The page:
Social Expectations In Interpersonal Communication

630 Words 3 Pages
Often times, people think about a person’s character before we even meet them. These biases and thoughts often can lead them to treating that person differently, simply because of their perception to us. The self-fulfilling prophecy is connected to the perceptual bias in many ways. A self-fulfilling prophecy is a prediction that does come true, but only because the predictor affected the outcome directly or indirectly. Our actions impact others beliefs about us, those beliefs cause others actions toward us. Those actions will then reinforce our beliefs and influence further actions towards others. But how and why does this happen? Why do we generalize people before they’ve even spoken to us? Many studies have been conducted to answer these questions, but all seem to provide different outcomes and answers. This paper is meant to help draw conclusions between our actions, and the consequences they have on ours and others social outlooks. References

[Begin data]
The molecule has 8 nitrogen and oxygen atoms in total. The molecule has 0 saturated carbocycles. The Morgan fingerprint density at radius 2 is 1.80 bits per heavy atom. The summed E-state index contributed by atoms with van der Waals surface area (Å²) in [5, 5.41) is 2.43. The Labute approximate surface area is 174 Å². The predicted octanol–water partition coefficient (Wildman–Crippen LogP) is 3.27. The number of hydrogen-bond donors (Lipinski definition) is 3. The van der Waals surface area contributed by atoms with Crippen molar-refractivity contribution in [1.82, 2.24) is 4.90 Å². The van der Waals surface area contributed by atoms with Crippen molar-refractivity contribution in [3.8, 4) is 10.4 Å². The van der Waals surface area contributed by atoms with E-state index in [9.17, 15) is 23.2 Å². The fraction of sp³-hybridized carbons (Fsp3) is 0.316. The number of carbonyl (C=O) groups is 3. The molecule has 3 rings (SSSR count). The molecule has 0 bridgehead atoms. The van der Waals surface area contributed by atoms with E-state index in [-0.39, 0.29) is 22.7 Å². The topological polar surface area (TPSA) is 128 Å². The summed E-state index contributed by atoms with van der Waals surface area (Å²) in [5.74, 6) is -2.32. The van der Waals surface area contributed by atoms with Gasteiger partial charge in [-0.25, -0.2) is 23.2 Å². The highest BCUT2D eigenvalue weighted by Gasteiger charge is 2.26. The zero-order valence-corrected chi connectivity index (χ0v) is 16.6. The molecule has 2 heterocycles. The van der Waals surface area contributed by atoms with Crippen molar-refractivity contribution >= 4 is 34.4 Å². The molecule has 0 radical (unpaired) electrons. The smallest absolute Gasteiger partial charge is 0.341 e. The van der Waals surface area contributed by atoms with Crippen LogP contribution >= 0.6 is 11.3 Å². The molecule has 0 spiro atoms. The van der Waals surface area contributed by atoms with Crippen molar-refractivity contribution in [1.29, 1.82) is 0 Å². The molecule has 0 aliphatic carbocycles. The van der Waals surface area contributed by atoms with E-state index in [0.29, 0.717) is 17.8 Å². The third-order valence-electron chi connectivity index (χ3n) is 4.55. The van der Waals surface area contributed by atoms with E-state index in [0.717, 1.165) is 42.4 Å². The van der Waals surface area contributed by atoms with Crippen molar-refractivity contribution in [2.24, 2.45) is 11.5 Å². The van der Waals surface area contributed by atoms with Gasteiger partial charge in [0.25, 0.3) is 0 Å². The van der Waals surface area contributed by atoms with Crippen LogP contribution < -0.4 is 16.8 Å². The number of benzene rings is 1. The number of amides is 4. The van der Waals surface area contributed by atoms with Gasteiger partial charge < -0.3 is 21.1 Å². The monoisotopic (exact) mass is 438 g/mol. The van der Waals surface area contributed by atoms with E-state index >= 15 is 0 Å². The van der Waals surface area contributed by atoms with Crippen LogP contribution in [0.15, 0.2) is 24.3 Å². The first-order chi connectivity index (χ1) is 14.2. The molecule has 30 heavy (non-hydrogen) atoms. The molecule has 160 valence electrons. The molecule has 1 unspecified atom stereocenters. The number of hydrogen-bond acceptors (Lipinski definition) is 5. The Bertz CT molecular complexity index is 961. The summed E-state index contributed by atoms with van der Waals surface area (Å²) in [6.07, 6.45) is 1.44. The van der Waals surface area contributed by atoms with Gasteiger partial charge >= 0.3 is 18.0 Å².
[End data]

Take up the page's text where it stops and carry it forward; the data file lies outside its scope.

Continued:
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They examine the steps in the chain of events by which the expectations of one person guide and direct the dynamics of social interaction such that the behavior of the target of those expectations comes to confirm or dis-confirm those expectations. An overview of several studies is given, including ones in which behavior affects ones beliefs towards another person, and ones in which race played a factor in behavior. They argue that studying social interactions provides a basis for a more general knowledge of interpersonal processes. It also helps to answer many questions about social expectations and biases. Dr. Mark Snyder is a professor at the University of Minnesota, where he teaches Psychology. He has many journals published by some of the most famous Psychology journals, including the American Behavioral Scientist, and the Journal of Personality and Social

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